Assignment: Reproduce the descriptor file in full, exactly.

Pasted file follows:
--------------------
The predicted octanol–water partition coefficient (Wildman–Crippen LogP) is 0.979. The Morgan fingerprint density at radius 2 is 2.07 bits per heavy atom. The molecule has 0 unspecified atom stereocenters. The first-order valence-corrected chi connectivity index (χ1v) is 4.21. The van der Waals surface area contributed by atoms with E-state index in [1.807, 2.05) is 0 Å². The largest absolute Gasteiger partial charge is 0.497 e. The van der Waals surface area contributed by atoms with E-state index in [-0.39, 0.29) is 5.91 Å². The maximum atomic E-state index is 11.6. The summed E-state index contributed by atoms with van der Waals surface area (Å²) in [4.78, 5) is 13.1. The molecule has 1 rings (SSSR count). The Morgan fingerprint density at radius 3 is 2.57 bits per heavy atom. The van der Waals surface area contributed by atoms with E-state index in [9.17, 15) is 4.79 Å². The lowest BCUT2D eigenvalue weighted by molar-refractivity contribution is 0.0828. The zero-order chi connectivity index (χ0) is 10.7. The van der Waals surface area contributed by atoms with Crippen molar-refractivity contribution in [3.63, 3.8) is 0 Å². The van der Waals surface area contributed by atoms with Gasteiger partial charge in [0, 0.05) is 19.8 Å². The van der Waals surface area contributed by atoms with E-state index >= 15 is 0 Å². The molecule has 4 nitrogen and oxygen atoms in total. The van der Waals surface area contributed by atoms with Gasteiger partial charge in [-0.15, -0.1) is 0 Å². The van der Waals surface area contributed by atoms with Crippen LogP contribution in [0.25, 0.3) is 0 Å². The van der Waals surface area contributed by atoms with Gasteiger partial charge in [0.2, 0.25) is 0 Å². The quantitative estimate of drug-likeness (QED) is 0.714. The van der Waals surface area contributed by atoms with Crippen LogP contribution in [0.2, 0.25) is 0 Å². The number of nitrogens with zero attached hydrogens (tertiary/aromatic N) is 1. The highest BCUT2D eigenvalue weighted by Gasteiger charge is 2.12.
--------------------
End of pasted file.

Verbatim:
The predicted octanol–water partition coefficient (Wildman–Crippen LogP) is 0.979. The Morgan fingerprint density at radius 2 is 2.07 bits per heavy atom. The molecule has 0 unspecified atom stereocenters. The first-order valence-corrected chi connectivity index (χ1v) is 4.21. The van der Waals surface area contributed by atoms with E-state index in [1.807, 2.05) is 0 Å². The largest absolute Gasteiger partial charge is 0.497 e. The van der Waals surface area contributed by atoms with E-state index in [-0.39, 0.29) is 5.91 Å². The maximum atomic E-state index is 11.6. The summed E-state index contributed by atoms with van der Waals surface area (Å²) in [4.78, 5) is 13.1. The molecule has 1 rings (SSSR count). The Morgan fingerprint density at radius 3 is 2.57 bits per heavy atom. The van der Waals surface area contributed by atoms with E-state index in [9.17, 15) is 4.79 Å². The lowest BCUT2D eigenvalue weighted by molar-refractivity contribution is 0.0828. The zero-order chi connectivity index (χ0) is 10.7. The van der Waals surface area contributed by atoms with Crippen molar-refractivity contribution in [3.63, 3.8) is 0 Å². The van der Waals surface area contributed by atoms with Gasteiger partial charge in [0, 0.05) is 19.8 Å². The van der Waals surface area contributed by atoms with E-state index >= 15 is 0 Å². The molecule has 4 nitrogen and oxygen atoms in total. The van der Waals surface area contributed by atoms with Gasteiger partial charge in [-0.15, -0.1) is 0 Å². The van der Waals surface area contributed by atoms with Crippen LogP contribution in [0.25, 0.3) is 0 Å². The van der Waals surface area contributed by atoms with Gasteiger partial charge in [0.2, 0.25) is 0 Å². The quantitative estimate of drug-likeness (QED) is 0.714. The van der Waals surface area contributed by atoms with Crippen LogP contribution in [0.2, 0.25) is 0 Å². The number of nitrogens with zero attached hydrogens (tertiary/aromatic N) is 1. The highest BCUT2D eigenvalue weighted by Gasteiger charge is 2.12.